How do some people become not only experts in a field, but in many fields?

How can we relate to other people and be understood by them?

These two questions may seem unrelated, but they are not. Teaching and learning, loving and being loved, are all connected, along with a host of other areas in life you probably don’t realize — but you will come to understand this once you’ve read David Myers’ magnum opus, The Key Skill of All Skills: Learning How to Learn (Gatekeeper Press).  

This work is chock full (and we mean full) of well-developed and realized concepts and processes. If you think, based on the title alone, that you are going to learn how to be more effective at studying an area of knowledge or practicing the skills necessary to master an art form, you are in for an Awakening with a capital A.

LEARNING HOW TO LIVE

That’s because Myers’ book isn’t merely about this, but about EVERYTHING in life — from the inner workings of our relationships with ourselves and others to our experience and comprehension of reality itself — with relevant applications to love, teaching, parenting, professional development, organizational management, salesmanship, mental health, creativity, and more.

So how can all of these areas possibly be improved by “learning how to learn”? Like Crick and Watson’s discovery of the structure of DNA — a structure underpinning all forms of life on Earth in all their variety — so, too, is Myers’ “Uniform Structure of Information” one that underpins all systems of thought, bodies of knowledge and forms of art. 

The goal of the book, says Myers, is to show people “how to acquire the most basic life comprehension and transformation skills — putting one thing and another together — then putting more and more pieces of the puzzle in their mind together, and using them in ever new ways, the more they know about the process.”

“THE LESSON WITHIN THE LESSONS”

If all of this sounds too heady, fear not. Myers explains his concepts in such detail and in so many different contexts that you will “get it.” Not only get it but understand how to use it.

While there is not enough space here to cover all the concepts within, one thing you need to know, according to Myers, is that everything is learnable because it is connected to what you already know through myriad similarities. Those similarities can be identified, understood and communicated through the correct use of “illustrative anecdotes and analogy.” Aptly choosing and applying such tools is an art and science that Myers’ book will help you develop.

What are anecdotes and analogies but forms of narrative? Here is where the Awakening awaits. Myers lays out a case that life is a “Reading Comprehension Test.” Reality can be understood through language, specifically narrative, the structural components of which include characters, actions, settings and time frames (and the scope, depth, intensity and clarity of these). Perspective is about keeping these details in proportion, identifying what’s in the foreground and background. Your choice of words in the narrative provides additional emotional and sensory nuance. All information is composed of this: content, form, style and tone.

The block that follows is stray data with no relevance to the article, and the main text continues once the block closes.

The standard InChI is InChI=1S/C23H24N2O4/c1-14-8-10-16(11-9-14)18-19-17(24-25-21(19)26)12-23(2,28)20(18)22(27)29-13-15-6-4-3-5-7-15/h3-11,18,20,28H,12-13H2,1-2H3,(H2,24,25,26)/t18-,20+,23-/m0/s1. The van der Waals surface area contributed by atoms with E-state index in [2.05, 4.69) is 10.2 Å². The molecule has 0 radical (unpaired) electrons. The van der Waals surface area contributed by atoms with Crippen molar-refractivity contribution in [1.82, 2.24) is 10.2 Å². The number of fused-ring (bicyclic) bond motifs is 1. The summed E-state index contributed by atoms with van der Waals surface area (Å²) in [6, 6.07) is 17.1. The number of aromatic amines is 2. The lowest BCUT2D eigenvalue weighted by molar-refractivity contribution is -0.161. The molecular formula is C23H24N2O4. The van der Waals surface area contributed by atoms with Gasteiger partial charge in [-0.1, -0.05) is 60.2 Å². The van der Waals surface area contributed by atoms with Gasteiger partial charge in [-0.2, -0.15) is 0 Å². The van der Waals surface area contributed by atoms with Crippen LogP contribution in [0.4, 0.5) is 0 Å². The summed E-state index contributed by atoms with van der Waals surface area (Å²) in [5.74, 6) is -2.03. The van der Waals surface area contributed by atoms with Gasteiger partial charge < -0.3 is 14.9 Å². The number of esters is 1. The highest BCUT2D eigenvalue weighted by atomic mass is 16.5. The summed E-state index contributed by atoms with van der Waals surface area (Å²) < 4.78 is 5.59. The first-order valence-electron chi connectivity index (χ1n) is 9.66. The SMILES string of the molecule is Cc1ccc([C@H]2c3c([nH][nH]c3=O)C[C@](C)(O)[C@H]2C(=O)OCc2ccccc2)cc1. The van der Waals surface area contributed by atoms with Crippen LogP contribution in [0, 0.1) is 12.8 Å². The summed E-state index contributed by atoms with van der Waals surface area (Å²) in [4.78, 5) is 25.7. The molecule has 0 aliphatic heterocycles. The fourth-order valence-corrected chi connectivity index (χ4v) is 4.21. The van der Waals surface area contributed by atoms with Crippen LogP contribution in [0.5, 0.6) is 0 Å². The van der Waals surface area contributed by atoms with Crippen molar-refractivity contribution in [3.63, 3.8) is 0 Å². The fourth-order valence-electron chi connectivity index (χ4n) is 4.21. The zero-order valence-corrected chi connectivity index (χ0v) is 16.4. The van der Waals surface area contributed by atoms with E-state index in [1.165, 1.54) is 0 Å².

Myers will teach you how to identify these components and attributes, but you may be surprised — as you are already a consumer of stories in books, magazines and newspapers; on television and in film; even in narrative video games — you are already familiar with how it all works; you just haven’t seen it that way … yet.

A WHOLE LIFETIME OF USES

The Key Skill of All Skills gives you not only the tools to learn but builds the confidence that you can learn — anything you want to. It then helps you assimilate and retain that knowledge. And apply it to new areas of learning. It will increase your productivity and creativity. 

Myers will help you become a better observer of the world, so your comprehension of it is more accurate (and therefore more useful). You will be able to change the way you process the world around you; be able to take a step back from situations emotionally, improving your motivation, attitude, behavior and day-to-day happiness. 

It will also help you see the connections between your experiences and other peoples’, improving your relationships in all realms of your life.

As Myers says, everything is connected.

Learn more about Myers on his BookTrib author profile page.

Buy this book!

David Myers has spoken at business conferences and to post-doc psychologists, as well as taught in 2,000 classrooms from first graders to PhD business students on topics that include “The Uniform Structure of Information,” “The Coloring Book for Thinking,” and “Life as a Reading Comprehension Test.”  He was introduced to speak at Dale Carnegie’s annual conference as “the man who figured out our secret ingredient,” and likened him to the old BASF commercial: “David doesn’t do sales, leadership, teamwork or any such training; he makes whatever education or training people have gotten or will get work better.” David is a graduate of Berkeley, holds a Masters degree from Stony Brook and is in the National Federation of Independent Business Hall of Fame.